With the 2021 All-Star Game coming to Coors Field, we look back at the last time Denver hosted the event.
Its official: the 2021 Major League Baseball All-Star Game will be held at Coors Field in Denver, Colorado. On July 13th, the National and American League All-Stars will take the field in Denver for the first time since 1998, in front of what will hopefully be a roaring full-capacity crowd.
The Major League Baseball All-Star Game is coming to Colorado.
— Colorado Rockies (@Rockies) April 6, 2021
A lot has changed for both the league and the Rockies in the 23 years since Coors Field last played host to Major League Baseball’s Midsummer Classic. For starters, the Montréal Expos no longer exist, shipped out to Washington, D.C. following the 2004 season. Then-new-Commissioner Bud Selig has since retired and given way to now-Commissioner Rob Manfred. Divisions have shifted around. The Astros are an American League team. There was a major crackdown on the use of performance enhancing drugs with 2007’s Mitchell Report, leading to the end of the controversial “steroid era” of baseball.
The Colorado Rockies have seen their fair share of changes too. In 2002 the team installed a humidor at Coors Field to help negate the much maligned “Coors Effect.” In 2005 Dick and Charlie Monfort became the controlling owners of the team, succeeding Jerry McMorris. The Rooftop party deck is a thing now. The Rockies have had four more playoff runs, including their lone World Series appearance in 2007. The team also finally has its first elected Hall of Fame player (with another making strides in voting), as well as its first retired numbers: Larry Walker (33) and Todd Helton (17).
But the more everything changes, the more it stays the same. The Rockies still haven’t won their division as they near the franchise’s 30-year anniversary, and have not won a World Series. Beloved players are shipped out to other teams either to cut costs or clear space. People still decry Coors Field as an unfair advantage to the Rockies’ batters: an asterisk on the careers of talented players and potential Hall-of-Famers. Larry Walker didn’t make the Hall of Fame until his tenth and final year of eligibility, and Todd Helton is facing similar hurdles.
Let us rewind back to 1998, though. The Expos still exist, Bud Selig is in his first year as Commissioner, and the Rockies are halfway through their sixth season of play. The children of Rockies legends aren’t breaking into the big leagues, but are instead being carried in the arms of their fathers. Rockies All-Star Dante Bichette holds his six year old son Dante Jr. while future Blue Jays star Bo is just four months old.
The Colorado Rockies made their first playoff run in 1995 with a Wild Card berth, but the young team was just now starting to gain notoriety. Larry Walker had won the 1997 National League MVP, and the All-Star Game put Coors Field on the national stage for the first time. Three Rockies were elected as All-Stars that year, with Walker starting in right field. Vinny Castilla and Dante Bichette were elected as reserve players. The rosters themselves were jam-packed with players now considered legends. A whopping 15 1998 All-Stars are now in the Hall of Fame, including Tony Gwynn, Cal Ripken Jr., Pedro Martínez, and Ken Griffey Jr. Griffey—the then Seattle Superstar—even won the Home Run Derby despite being a late entry. Griffey wasn’t even planning to participate, but heckling fans at a workout changed his mind and won the whole thing. The Rockies had a participant in the Derby as well. Vinny Castilla finished in third place with 12 total home runs, beating out titans of the steroid era like Rafael Palmeiro and Mark McGwire, the latter of whom would go on to shatter the single season home run record during the 1998 season in a thrilling race with Sammy Sosa. The roster even had several beloved former Rockies like Andrés Galarraga and Walt Weiss, both of whom had left the Rockies in the 1997 offseason.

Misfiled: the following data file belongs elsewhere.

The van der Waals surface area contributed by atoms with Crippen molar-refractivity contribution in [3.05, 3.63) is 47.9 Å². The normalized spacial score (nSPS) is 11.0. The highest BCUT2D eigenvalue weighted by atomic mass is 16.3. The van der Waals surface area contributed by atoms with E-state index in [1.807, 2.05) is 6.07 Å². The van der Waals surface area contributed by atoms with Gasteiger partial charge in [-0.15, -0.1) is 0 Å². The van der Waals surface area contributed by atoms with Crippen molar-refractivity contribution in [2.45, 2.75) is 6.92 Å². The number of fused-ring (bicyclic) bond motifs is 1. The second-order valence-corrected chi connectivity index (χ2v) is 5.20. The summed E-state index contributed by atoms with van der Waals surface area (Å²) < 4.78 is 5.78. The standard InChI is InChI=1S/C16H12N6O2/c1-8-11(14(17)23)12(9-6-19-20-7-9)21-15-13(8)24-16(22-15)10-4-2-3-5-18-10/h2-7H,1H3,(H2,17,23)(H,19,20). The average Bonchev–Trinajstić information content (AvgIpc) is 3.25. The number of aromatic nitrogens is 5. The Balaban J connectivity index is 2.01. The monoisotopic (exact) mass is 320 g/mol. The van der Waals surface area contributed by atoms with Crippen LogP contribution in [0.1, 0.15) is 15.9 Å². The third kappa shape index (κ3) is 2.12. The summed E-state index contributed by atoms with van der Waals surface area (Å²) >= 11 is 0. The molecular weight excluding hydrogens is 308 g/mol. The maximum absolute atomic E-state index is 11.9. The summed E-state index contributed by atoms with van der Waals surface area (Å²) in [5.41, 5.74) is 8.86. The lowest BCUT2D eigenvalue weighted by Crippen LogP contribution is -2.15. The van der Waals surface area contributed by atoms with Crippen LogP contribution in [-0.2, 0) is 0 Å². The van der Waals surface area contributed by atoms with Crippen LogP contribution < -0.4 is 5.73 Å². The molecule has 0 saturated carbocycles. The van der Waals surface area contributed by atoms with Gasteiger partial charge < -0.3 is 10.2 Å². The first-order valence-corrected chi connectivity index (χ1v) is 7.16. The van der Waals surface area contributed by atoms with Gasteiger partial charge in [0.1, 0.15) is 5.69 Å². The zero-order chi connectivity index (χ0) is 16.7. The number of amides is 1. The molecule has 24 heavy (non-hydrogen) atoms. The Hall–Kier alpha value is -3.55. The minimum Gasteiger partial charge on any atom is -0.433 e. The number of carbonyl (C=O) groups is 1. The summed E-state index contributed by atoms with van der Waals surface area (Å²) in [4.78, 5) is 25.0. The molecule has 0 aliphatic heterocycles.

The special All-Star jerseys used for batting practice and the Home Run Derby may be an annual occurrence now, but back in 1998 it was only the second time they had ever been used. Utilizing a striking design of Coors Green for the National League and Rockies Black for the American League (both with purple accents and mountain imagery), the uniforms set a standard that is rarely met to this day.
Now return to the year 2021. So much has changed in 23 years, and so much has remained the same. The Rockies are again in a period of transition with the departure of Nolan Arenado. Coors Field is still questioned as an unfair hitter’s paradise by outsiders. However, it’s impossible to not get excited thinking about what may happen in the 2021 All-Star Game. Will Bo Bichette come to Coors Field for the game, 23 years after his father? Will beloved former Rockies stars Nolan Arenado and DJ LeMahieu be there to represent their new homes? More importantly, who will represent the Rockies? Charlie Blackmon and Trevor Story seem like locks, but will one of the young new players surprise us all with an All-Star season? Could Josh Fuentes play on the same team as his cousin one more time? Perhaps most importantly, though: will they hand out Beanie Babies?